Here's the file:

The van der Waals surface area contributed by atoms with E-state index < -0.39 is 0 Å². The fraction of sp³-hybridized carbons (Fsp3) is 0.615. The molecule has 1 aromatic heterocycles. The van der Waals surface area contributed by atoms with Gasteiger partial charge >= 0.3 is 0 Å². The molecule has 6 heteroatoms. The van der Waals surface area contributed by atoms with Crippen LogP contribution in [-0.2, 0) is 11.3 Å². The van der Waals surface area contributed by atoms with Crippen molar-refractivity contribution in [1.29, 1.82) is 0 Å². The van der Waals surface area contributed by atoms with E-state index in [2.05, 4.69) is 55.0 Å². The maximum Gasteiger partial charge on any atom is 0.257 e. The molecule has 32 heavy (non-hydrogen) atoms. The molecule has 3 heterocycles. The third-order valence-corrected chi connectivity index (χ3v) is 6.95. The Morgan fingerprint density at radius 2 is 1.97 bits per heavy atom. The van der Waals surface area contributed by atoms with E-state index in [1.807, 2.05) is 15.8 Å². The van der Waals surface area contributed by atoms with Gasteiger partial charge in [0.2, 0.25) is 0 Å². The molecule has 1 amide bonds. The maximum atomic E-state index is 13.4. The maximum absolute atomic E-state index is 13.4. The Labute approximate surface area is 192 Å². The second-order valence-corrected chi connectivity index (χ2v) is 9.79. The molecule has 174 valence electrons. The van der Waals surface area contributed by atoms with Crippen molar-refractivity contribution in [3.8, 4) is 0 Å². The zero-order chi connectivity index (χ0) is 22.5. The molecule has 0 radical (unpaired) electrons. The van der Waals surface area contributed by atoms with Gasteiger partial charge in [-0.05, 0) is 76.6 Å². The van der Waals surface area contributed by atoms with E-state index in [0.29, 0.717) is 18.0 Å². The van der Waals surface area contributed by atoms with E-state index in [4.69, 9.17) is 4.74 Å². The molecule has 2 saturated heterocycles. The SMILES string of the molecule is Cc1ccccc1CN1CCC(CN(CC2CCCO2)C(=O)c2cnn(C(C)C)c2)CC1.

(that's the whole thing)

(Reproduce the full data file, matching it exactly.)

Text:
The van der Waals surface area contributed by atoms with E-state index < -0.39 is 0 Å². The fraction of sp³-hybridized carbons (Fsp3) is 0.615. The molecule has 1 aromatic heterocycles. The van der Waals surface area contributed by atoms with Gasteiger partial charge >= 0.3 is 0 Å². The molecule has 6 heteroatoms. The van der Waals surface area contributed by atoms with Crippen LogP contribution in [-0.2, 0) is 11.3 Å². The van der Waals surface area contributed by atoms with Crippen molar-refractivity contribution in [1.29, 1.82) is 0 Å². The van der Waals surface area contributed by atoms with E-state index in [2.05, 4.69) is 55.0 Å². The maximum Gasteiger partial charge on any atom is 0.257 e. The molecule has 32 heavy (non-hydrogen) atoms. The molecule has 3 heterocycles. The third-order valence-corrected chi connectivity index (χ3v) is 6.95. The Morgan fingerprint density at radius 2 is 1.97 bits per heavy atom. The van der Waals surface area contributed by atoms with E-state index in [1.807, 2.05) is 15.8 Å². The van der Waals surface area contributed by atoms with Gasteiger partial charge in [0.2, 0.25) is 0 Å². The molecule has 1 amide bonds. The maximum atomic E-state index is 13.4. The maximum absolute atomic E-state index is 13.4. The Labute approximate surface area is 192 Å². The second-order valence-corrected chi connectivity index (χ2v) is 9.79. The molecule has 174 valence electrons. The van der Waals surface area contributed by atoms with Crippen molar-refractivity contribution in [3.8, 4) is 0 Å². The zero-order chi connectivity index (χ0) is 22.5. The molecule has 0 radical (unpaired) electrons. The van der Waals surface area contributed by atoms with Gasteiger partial charge in [-0.05, 0) is 76.6 Å². The van der Waals surface area contributed by atoms with E-state index in [0.29, 0.717) is 18.0 Å². The van der Waals surface area contributed by atoms with E-state index in [4.69, 9.17) is 4.74 Å². The molecule has 2 saturated heterocycles. The SMILES string of the molecule is Cc1ccccc1CN1CCC(CN(CC2CCCO2)C(=O)c2cnn(C(C)C)c2)CC1.